The Schnauzer is a dog breed that was so successful and so desirable, they decided to make three versions. These all-purpose dogs are expert guardians, rat-catchers, and herders were raised to be a farm owner’s loyal companion, and they carry on that legacy until today.
Schnauzers are curious, intelligent, and hard-working dogs who excel at almost any task put in front of them. They enjoy working with their owners and learning new tricks, but they are equally eager to snuggle up to their family members. Their distinctive beards and squared-off build has endeared them to dog lovers around the world, and they are now often kept as house pets.
TemperamentSchnauzers are remarkably self-assured dogs, absolutely secure in their role as the family guardian. Despite this outward confidence, most Schnauzers also possess a deep love for their owners and family members, as well as a hidden playfulness that they reveal for those they really trust. This breed makes an excellent watchdog, as was required of them by their original owners in the 14th and 15th centuries. While they are wary of strangers and will sound the alarm whenever someone new draws close, they don’t tend to be aggressive and are not prone to biting. Their history as rat-catchers and hunting dogs mean they may not get along well with cats or other smaller animals. A well-trained Schnauzer is focused and alert, but also gentle with humans and other dogs. They tend to be calm and well-mannered with new friends, but will show off their goofy, playful side once they’ve warmed up to new people. They’re whip-smart and require consistent rules and boundaries, or else they can take over a household.
The Ultimate Guide to Schnauzer
The Schnauzer can be traced back to Southern Germany in the 14th and 15th centuries. Tradesmen and farmers routinely went to market around the country, and they needed a versatile dog that not only excelled at guarding their wares, but could also fit into the limited space on their carts. These early Schnauzers were likely related to European herding breeds. Eventually, these dogs would be crossed with other German breeds in the 19th century to give the Schnauzer its salt and pepper coloration. By the late 19th century, Schnauzers, originally called Wire-haired Pinschers, began to be exhibited at dog shows. Their name would then eventually change at the turn of the century, owing to the Schnauzer’s distinctive muzzle, or “schnauze” in German. Around World War I, the breed began appearing in the U.S., and soon after the Schnauzer Club of America was formed. The breed’s versatility has made it difficult to classify – it was originally a working breed, then a terrier, then a working breed once again.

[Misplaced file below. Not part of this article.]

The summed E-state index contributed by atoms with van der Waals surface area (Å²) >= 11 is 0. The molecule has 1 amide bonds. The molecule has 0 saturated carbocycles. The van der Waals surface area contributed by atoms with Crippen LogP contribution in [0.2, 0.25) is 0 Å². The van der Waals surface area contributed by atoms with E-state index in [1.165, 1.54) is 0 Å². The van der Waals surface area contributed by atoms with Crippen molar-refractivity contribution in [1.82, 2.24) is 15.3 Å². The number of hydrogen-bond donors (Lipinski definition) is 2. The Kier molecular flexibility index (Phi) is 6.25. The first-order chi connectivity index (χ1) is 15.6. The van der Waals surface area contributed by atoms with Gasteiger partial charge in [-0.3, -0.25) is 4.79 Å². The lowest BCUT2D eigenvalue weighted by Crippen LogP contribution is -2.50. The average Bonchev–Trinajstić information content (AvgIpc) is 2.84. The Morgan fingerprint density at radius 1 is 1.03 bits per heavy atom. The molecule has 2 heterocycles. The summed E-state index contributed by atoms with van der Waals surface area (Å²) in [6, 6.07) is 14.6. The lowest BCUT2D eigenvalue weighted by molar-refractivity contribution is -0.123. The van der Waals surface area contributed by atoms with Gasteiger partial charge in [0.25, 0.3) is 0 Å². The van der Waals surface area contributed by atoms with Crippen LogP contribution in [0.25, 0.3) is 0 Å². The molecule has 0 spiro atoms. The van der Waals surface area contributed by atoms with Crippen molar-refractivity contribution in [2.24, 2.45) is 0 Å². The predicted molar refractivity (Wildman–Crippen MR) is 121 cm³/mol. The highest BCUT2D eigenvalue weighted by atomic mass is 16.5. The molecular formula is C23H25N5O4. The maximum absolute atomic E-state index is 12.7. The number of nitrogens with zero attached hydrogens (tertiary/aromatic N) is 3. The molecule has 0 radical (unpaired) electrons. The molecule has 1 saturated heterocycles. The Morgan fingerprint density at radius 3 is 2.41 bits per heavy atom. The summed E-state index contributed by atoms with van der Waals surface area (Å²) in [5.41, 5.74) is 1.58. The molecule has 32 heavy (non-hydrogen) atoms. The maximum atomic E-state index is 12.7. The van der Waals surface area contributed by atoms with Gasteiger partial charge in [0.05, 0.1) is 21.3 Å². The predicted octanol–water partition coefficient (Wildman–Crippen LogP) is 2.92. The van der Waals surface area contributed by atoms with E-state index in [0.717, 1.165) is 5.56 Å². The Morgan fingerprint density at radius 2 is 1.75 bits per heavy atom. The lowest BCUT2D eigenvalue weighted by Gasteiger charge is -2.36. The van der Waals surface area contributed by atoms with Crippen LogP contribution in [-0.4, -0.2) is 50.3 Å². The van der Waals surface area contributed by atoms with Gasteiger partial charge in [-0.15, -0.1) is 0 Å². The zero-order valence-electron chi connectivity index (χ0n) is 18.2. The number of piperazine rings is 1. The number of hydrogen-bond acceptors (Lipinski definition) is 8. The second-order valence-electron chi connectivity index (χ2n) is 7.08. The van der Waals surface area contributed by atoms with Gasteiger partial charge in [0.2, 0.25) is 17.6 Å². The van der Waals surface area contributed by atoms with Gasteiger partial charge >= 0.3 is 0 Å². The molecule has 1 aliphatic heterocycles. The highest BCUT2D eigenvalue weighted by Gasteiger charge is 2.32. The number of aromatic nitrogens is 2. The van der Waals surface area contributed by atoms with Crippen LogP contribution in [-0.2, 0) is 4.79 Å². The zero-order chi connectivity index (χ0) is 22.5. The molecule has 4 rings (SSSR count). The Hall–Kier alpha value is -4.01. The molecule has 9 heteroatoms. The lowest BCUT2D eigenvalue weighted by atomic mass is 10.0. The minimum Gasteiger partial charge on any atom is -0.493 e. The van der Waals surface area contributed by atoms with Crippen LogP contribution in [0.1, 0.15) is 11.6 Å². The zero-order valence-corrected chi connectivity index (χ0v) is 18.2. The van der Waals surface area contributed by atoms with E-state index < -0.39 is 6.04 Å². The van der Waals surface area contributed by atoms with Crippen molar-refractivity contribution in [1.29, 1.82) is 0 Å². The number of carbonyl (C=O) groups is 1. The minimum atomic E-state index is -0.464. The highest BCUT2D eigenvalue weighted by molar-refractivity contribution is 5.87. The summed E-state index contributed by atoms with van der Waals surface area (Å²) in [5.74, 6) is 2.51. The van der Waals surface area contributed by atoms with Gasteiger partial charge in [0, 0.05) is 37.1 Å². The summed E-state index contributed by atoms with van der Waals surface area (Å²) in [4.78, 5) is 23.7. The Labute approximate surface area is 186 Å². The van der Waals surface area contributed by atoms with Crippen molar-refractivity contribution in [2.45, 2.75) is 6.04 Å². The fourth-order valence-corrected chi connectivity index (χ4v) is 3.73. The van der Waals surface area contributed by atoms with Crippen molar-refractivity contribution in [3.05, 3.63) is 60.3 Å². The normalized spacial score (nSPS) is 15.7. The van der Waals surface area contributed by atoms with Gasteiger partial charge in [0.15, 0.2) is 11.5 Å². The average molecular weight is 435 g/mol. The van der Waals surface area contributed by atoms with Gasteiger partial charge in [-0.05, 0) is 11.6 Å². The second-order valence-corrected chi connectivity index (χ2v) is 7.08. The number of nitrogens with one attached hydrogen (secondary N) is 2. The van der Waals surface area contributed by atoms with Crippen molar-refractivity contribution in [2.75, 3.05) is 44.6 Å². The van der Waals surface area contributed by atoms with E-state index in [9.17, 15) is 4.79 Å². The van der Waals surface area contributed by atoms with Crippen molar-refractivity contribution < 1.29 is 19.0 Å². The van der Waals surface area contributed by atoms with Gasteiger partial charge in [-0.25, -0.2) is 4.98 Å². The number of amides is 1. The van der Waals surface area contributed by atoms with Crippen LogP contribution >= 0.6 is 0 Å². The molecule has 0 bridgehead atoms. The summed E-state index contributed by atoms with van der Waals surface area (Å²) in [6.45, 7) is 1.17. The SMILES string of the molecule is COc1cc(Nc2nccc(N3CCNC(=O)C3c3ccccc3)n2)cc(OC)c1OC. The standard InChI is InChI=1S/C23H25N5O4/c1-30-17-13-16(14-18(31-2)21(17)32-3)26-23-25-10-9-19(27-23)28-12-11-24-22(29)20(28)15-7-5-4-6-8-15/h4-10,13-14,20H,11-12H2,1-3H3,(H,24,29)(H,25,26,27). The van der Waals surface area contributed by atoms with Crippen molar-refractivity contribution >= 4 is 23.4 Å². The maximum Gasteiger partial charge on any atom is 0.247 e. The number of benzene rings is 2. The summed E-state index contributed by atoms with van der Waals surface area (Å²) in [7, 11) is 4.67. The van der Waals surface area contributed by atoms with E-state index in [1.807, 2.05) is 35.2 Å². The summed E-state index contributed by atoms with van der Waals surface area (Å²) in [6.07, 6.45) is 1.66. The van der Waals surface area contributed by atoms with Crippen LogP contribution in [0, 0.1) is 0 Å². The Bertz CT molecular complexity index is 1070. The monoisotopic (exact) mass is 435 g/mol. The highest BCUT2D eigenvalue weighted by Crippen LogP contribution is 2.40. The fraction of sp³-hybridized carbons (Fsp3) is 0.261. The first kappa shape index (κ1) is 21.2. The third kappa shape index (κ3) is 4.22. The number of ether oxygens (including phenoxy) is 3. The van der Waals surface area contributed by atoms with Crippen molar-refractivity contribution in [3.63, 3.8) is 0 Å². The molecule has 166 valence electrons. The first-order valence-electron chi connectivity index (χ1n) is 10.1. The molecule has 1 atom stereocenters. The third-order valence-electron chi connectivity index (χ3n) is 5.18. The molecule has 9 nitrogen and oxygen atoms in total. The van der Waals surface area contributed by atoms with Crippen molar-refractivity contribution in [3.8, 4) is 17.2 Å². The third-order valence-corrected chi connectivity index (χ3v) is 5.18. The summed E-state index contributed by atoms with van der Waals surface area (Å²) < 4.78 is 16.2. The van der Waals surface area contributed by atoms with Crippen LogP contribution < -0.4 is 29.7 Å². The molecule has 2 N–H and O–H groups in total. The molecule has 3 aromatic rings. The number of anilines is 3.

Key Characteristics of Schnauzer
Schnauzers are remarkably self-assured dogs, absolutely secure in their role as the family guardian. Despite this outward confidence, most Schnauzers also possess a deep love for their owners and family members, as well as a hidden playfulness that they reveal for those they really trust.
This breed makes an excellent watchdog, as was required of them by their original owners in the 14th and 15th centuries. While they are wary of strangers and will sound the alarm whenever someone new draws close, they don’t tend to be aggressive and are not prone to biting. Their history as rat-catchers and hunting dogs mean they may not get along well with cats or other smaller animals.
A well-trained Schnauzer is focused and alert, but also gentle with humans and other dogs. They tend to be calm and well-mannered with new friends, but will show off their goofy, playful side once they’ve warmed up to new people. They’re whip-smart and require consistent rules and boundaries, or else they can take over a household.
Schnauzers are well-built and muscular beneath their salt-and-pepper coat. They were bred as all-around farm dogs and guardians, so they would have been up before the crack of dawn with their masters, working well into the evening. This is an active, high-energy breed with a lot of stamina, and their exercise needs reflect that fact.
While they aren’t the fastest or the most explosively athletic dogs, they’re more than a match for most humans out for a jog. They’ll easily keep up with active owners, and require an hour to an hour and a half of vigorous exercise each day.
They also excel at nosework and other scent-related activities, using their large “schnauze” to their advantage. Agility courses, obedience courses, and other dog sports are all well within the Schnauzer’s skillset, and owners who want a dog that can do it all will be well served by this breed.
The Schnauzer’s top coat is wiry and dense, with a softer undercoat that keeps the dog warm. This double coat means that the Schnauzer rarely sheds. While they save their owners some effort when it comes to cleaning fur off of the floor, their coat does need regular brushing to prevent mats and tangles.
A weekly brushing is advisable for most Schnauzers, with regular grooming and trimming done every one to two months. The Schnauzer has hair that may grow all the way down to the floor if the owner lets it. Keeping it cut close to the body makes maintenance much easier.